William ‘Basher’ Dowsing (1596 – 1668) was born in Laxfield, Suffolk, was a puritan and made his name during the English Civil War (1642-49), a war that split the country between Parliament and Royalty.
In December 1643 he was appointed as the “Commissioner for the destruction of monuments of idolatry and superstition” in the Eastern Association (Cambridgeshire, Essex, Suffolk, Norfolk, Hertfordshire, Huntingdonshire and Lincolnshire). We was to carry out a Parliamentary Ordinance of 28 August 1643 which stated that “all Monuments of Superstition and Idolatry should be removed and abolished”.
In late 1643 and 1644, during the Civil War in England, he visited some 250 parish churches, breaking up pictures, crosses, crucifixes, stained glass, monumental brasses, images of the Virgin Mary and altar rails.
Little is known about him, apart from the finely detailed diary of what he saw, and what he destroyed. Below is his diary entry for when he came to St Peter & St Paul church in the village of Clare on 6th Jan 1644:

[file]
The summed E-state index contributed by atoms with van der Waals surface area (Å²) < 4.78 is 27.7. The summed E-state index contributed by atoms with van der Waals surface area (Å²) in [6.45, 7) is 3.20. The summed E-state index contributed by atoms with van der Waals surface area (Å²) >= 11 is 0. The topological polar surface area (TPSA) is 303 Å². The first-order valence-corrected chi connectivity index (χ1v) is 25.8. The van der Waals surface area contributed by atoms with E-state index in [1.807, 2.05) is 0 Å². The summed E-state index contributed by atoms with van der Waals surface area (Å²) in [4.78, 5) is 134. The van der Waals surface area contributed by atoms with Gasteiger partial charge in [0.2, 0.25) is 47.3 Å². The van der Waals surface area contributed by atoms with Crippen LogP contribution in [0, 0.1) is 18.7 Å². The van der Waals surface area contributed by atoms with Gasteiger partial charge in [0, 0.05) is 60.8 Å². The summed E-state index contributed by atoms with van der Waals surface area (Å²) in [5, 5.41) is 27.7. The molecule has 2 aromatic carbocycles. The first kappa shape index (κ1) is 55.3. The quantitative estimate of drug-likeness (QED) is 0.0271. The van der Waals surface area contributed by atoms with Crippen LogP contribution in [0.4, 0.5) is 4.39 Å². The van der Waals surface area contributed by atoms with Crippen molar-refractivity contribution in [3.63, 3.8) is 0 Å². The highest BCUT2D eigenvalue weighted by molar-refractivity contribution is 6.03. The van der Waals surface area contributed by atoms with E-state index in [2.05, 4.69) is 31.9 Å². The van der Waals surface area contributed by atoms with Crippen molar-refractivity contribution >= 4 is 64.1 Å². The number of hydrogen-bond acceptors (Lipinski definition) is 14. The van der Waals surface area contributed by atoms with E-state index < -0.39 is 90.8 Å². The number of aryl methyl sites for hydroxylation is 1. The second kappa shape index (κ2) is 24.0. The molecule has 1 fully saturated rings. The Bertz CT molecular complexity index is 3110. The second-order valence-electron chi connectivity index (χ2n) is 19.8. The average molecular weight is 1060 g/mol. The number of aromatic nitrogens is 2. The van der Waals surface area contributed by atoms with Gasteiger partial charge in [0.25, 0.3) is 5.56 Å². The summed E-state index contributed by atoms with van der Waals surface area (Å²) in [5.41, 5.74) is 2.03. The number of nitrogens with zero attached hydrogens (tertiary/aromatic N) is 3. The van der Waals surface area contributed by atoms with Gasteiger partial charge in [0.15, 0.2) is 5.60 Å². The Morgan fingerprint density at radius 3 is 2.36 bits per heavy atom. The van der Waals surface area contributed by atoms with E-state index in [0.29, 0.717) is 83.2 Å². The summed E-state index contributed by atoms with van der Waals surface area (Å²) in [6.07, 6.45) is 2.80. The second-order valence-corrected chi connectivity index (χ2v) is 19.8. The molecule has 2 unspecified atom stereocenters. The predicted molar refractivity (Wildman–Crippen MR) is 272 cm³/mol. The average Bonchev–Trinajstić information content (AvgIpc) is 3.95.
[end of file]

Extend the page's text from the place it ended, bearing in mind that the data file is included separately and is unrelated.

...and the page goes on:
“At Clare, Jan. 6. We brake down a 1000 pictures superstitious; and brake down 200, 3 of God the Father, and 3 of Christ, and the Holy Lamb, and 3 of the Holy Ghost like a dove with wings; and the 12 Apostles were carved in wood, on the top of the roof, which we gave order have taken down; and 20 cherubims to be taken down. And the sun and moon in the east window, by the King’s Arms, to be taken down”.
Musket ball holes in the church roof suggest one inaccurate method to destroy things high up; the rest being done with arrows, stones, poles and whitewash.
Although the stained glass of the Sun and Moon wasn’t taken down, it survived.